Top 10 considerations for choosing an investment manager

14 Mar 2024

As trustees, we have a fiduciary duty to preserve and enhance the value of the trust fund in the best interests of the current and future beneficiaries. To do this, it is essential that we have a strong global network of intermediaries who can be called up on to assist when expert advice or services are required.

Investment managers are key intermediaries for trustees, and choosing an appropriate firm is a responsibility that should be given careful consideration. It is important to remember that, while we have a responsibility to our underlying clients, we are the decision-makers and the direct client of investment managers.

What each trustee will look for in an investment manager is subjective, and so there is no definitive “tick list”, however there are core factors that will apply in every case, alongside bespoke requirements. With decades of experience appointing working in partnership with investment managers, we have identified 10 key criteria to consider.

1. Client service

Delivering the highest level of client service should be a priority for any investment manager. It is important for us to identify who our key point of contact will be and to ensure they can cater to our preferred method of communication (eg phone, email or face-to-face). Technical expertise is a must, however soft skills – including emotional intelligence, adaptability, and time management – should also be considered.

2. Ownership structure and firm size

It is essential to consider ownership structure and firm size when seeking an investment manager. In some cases, we may look for the stability and breadth of offering of a larger institution, and in others we may prioritise the personal service and adaptability of a smaller, boutique firm.

3. Service offerings

Investment managers should understand the extent of our fiduciary responsibility and be prepared to balance a forward-looking approach while addressing our current needs, which may include diversification of wealth and income/withdrawal requirements.

4. Performance and reputation

When it comes to any financial service provider, results and reputation matter. Attaining performance statistics is imperative, and comparing these to peer groups, as well as benchmarks, is a valuable way to assess performance against providers with similar mandates working within the same opportunity set. Through the work of our Investment Review Committee, in conjunction with third-party consultants, we undertake quarterly performance reviews and are proactive in having open and meaningful discussions with our investment managers, to ensure that that the correct strategy is in place and the investments are performing in line with our requirements.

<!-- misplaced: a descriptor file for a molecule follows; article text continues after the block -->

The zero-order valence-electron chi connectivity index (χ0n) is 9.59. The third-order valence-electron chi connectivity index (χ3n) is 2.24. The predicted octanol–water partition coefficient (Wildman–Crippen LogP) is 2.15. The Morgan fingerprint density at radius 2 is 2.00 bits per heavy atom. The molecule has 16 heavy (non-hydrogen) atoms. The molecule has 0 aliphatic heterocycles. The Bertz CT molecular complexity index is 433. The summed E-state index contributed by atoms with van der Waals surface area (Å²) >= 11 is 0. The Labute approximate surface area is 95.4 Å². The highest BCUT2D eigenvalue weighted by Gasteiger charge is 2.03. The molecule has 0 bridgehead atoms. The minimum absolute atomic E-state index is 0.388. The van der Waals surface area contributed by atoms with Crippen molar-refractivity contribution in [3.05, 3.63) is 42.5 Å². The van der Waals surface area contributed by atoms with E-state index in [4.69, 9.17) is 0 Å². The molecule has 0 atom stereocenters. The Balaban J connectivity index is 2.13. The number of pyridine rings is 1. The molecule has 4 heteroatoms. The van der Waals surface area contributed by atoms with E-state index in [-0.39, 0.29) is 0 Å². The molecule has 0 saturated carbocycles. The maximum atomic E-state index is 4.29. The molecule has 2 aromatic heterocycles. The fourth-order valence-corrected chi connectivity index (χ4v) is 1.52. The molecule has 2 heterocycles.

5. Specialist areas

We will always seek to identify what makes a particular investment manager unique, what they consider to be a priority, and what can they offer that others cannot. For example, does the investment manager only deal with traditional asset classes (eg equities and bonds), or can they offer services for non-standard portfolios and alternative assets such as hedge funds, derivatives, commodities and private equity?

6. Investment style

Trustees should be familiar with the difference between investment styles, for example ‘top down’ – which looks at market trends and macro factors of the economy – or ‘bottom up’ – which focuses on analysing the individual stock. This base knowledge enables us to identify our underlying clients’ preferences and consider this when seeking an investment manager.

7. Fees and transparency

No one likes hidden extras. We look for investment managers who are transparent in their fees and highlight any situations where additional charges may apply before the circumstance arises. Fee transparency is a key consideration to ensure we are aware of the total expense ratio relating to services.

8. Collaborative working

Any investment manager we engage should understand that we have an obligation to monitor the performance of the investments, and that we may appoint third-party investment consultants in fulfilling this responsibility. It is imperative to establish a willingness from investment managers to engage with third parties in a collaborative and timely manner.

9. ESG capabilities

The environmental, social and governance (ESG) sector is a growing area of interest within the financial service sector. It is prudent to discuss whether investment managers have experience in this sector, and to also ensure that their own business practices adhere to ESG values.

10. Tailored pitch

Pitching services to potential clients and intermediaries is commonplace for service providers. When considering pitches, we look for investment managers who have demonstrated a clear understanding of our objectives and who have outlined how they can support us in achieving these goals.

Contact us to find out how we could support you, or your client, in finding an experienced and well-aligned investment manager.